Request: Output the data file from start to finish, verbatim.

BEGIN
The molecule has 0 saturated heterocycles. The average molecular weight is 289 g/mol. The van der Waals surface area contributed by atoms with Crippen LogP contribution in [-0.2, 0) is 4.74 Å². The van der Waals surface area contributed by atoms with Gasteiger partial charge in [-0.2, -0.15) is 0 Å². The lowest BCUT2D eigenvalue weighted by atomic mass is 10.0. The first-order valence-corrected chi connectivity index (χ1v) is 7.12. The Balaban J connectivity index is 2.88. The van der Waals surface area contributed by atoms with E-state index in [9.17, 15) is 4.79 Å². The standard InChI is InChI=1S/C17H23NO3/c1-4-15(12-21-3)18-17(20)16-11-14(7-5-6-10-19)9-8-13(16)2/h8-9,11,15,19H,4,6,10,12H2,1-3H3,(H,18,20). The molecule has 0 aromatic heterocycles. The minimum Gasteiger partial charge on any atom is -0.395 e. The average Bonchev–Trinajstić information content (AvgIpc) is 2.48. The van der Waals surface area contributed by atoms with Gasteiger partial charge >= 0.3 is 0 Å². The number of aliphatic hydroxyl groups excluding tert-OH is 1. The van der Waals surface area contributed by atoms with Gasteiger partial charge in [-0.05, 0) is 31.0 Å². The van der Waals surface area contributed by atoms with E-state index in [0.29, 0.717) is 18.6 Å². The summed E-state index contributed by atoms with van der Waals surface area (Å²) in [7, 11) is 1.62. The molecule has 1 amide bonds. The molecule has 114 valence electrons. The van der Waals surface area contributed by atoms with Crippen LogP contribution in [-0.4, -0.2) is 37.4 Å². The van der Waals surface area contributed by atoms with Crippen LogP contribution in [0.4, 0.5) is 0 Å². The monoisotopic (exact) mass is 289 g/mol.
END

The molecule has 0 saturated heterocycles. The average molecular weight is 289 g/mol. The van der Waals surface area contributed by atoms with Crippen LogP contribution in [-0.2, 0) is 4.74 Å². The van der Waals surface area contributed by atoms with Gasteiger partial charge in [-0.2, -0.15) is 0 Å². The lowest BCUT2D eigenvalue weighted by atomic mass is 10.0. The first-order valence-corrected chi connectivity index (χ1v) is 7.12. The Balaban J connectivity index is 2.88. The van der Waals surface area contributed by atoms with E-state index in [9.17, 15) is 4.79 Å². The standard InChI is InChI=1S/C17H23NO3/c1-4-15(12-21-3)18-17(20)16-11-14(7-5-6-10-19)9-8-13(16)2/h8-9,11,15,19H,4,6,10,12H2,1-3H3,(H,18,20). The molecule has 0 aromatic heterocycles. The minimum Gasteiger partial charge on any atom is -0.395 e. The average Bonchev–Trinajstić information content (AvgIpc) is 2.48. The van der Waals surface area contributed by atoms with Gasteiger partial charge >= 0.3 is 0 Å². The number of aliphatic hydroxyl groups excluding tert-OH is 1. The van der Waals surface area contributed by atoms with Gasteiger partial charge in [-0.05, 0) is 31.0 Å². The van der Waals surface area contributed by atoms with E-state index in [0.29, 0.717) is 18.6 Å². The summed E-state index contributed by atoms with van der Waals surface area (Å²) in [7, 11) is 1.62. The molecule has 1 amide bonds. The molecule has 114 valence electrons. The van der Waals surface area contributed by atoms with Crippen LogP contribution in [-0.4, -0.2) is 37.4 Å². The van der Waals surface area contributed by atoms with Crippen LogP contribution in [0.4, 0.5) is 0 Å². The monoisotopic (exact) mass is 289 g/mol.